Presidential Campaigns Stiff Small Businesses
Michelle Bachmann spent $3,814 at Turf Cars last August for golf carts to schlepp her supporters around Iowa. Newt Gingrich reportedly racked up a hefty bill with Kingsbury Electronic Systems, which staged one of his Iowa campaign events.
But the owners of Turf Cars and Kingsbury are yet to be paid by the former presidential hopefuls, and they're not alone, according to a recent Politico report.
Despite pro-Main Street rhetoric, presidential candidates have a history of taking a long time to settle up with small businesses, as well as larger vendors. Just ask Larry Scheffler, whose Nevada printing company found itself $7,439.62 poorer because Gingrich still hadn't paid his bill months after the firm produced thousands of Newt 2012 campaign stickers, The Huffington Post reported in April.
"We got burned," Scheffler told HuffPost reporters at the time, adding Gingrich "couldn't care less about the small businesses he's ripping off."
Campaign spokesman R.C. Hammond told HuffPost in April that Newt 2012 was doing its best to pay people. "Vendors have been contacted," he said, "and we are paying bills as swiftly as we are able."
On Monday, Scheffler said he still hasn't seen a dime. "All the phone numbers have dried up and everyone has disappeared," he wrote in an email to HuffPost. "Another great con act from the guy who [sic] wanted to be President."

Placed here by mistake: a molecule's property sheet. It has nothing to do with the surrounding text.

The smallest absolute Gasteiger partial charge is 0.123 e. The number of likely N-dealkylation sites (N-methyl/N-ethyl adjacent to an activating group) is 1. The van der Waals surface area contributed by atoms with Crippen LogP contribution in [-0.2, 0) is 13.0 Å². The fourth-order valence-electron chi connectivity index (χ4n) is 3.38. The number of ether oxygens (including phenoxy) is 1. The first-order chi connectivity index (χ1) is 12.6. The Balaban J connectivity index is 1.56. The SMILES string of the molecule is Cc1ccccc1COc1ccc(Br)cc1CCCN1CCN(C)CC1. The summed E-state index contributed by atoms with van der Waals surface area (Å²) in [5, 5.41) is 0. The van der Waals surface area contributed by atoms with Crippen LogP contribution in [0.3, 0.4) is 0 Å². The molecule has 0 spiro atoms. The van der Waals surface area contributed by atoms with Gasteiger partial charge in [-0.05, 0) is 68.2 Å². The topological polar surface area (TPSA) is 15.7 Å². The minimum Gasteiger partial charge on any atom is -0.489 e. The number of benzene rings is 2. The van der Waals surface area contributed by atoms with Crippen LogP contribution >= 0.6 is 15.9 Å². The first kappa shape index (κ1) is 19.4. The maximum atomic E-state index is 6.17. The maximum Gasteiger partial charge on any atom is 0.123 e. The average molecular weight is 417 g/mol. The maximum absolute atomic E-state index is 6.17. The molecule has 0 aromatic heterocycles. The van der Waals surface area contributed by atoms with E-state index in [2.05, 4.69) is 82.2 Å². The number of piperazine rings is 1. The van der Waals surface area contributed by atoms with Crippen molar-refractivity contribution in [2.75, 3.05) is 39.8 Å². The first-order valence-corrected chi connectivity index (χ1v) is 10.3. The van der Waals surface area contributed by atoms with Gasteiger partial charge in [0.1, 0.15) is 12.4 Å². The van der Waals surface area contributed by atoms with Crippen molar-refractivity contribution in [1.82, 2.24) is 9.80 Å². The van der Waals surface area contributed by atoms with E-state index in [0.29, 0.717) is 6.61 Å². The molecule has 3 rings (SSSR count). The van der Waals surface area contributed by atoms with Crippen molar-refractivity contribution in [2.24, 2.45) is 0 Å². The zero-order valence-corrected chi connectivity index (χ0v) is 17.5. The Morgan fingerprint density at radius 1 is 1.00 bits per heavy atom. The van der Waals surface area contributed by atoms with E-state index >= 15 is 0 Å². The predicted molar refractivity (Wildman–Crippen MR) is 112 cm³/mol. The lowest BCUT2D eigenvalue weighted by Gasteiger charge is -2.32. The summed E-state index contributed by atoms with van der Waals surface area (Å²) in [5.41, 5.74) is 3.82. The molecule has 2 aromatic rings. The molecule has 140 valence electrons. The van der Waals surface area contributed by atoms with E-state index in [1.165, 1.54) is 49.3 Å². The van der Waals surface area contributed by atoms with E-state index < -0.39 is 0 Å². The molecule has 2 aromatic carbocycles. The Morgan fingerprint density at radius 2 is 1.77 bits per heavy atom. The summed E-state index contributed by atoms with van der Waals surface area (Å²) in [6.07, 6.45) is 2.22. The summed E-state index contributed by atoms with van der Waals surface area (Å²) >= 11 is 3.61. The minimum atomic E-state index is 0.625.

The Gingrich campaign is still $4.85 million in debt overall. “You have folks who are very understanding and we have folks expressing frustration,” Hammond told Politico. "If we could eliminate the debt overnight, we would. But realistically, this will take years."
It's not just also-rans who have trouble paying their bills; both current leading presidential contenders are hardly helping the situation as they hit up local businesses along the campaign trail.
Dianne Bauer, who opened up her Main Street Cafe to Mitt Romney in June for a roundtable discussion, said damaged property cost her business money. The next week, President Obama and his entourage left a D.C. restaurant without paying the check.
Small business owners continue to struggle, and customers are taking longer to pay up. Nearly 64 percent of the 850 small businesses surveyed last year by the National Federation of Independent Businesses reported having invoices that went unpaid for at least 60 days, and 20 percent said delinquencies were getting worse.
Those findings align with an earlier survey of 5,000 small businesses, 14 percent of which cited late payments as their biggest business challenge in 2010, up from 2 percent in 2008.
"The longer wait is taking its toll on the companies," the Wall Street Journal noted last month. Business owners "often have to borrow at costly rates to fill gaps in their cash flow between payments."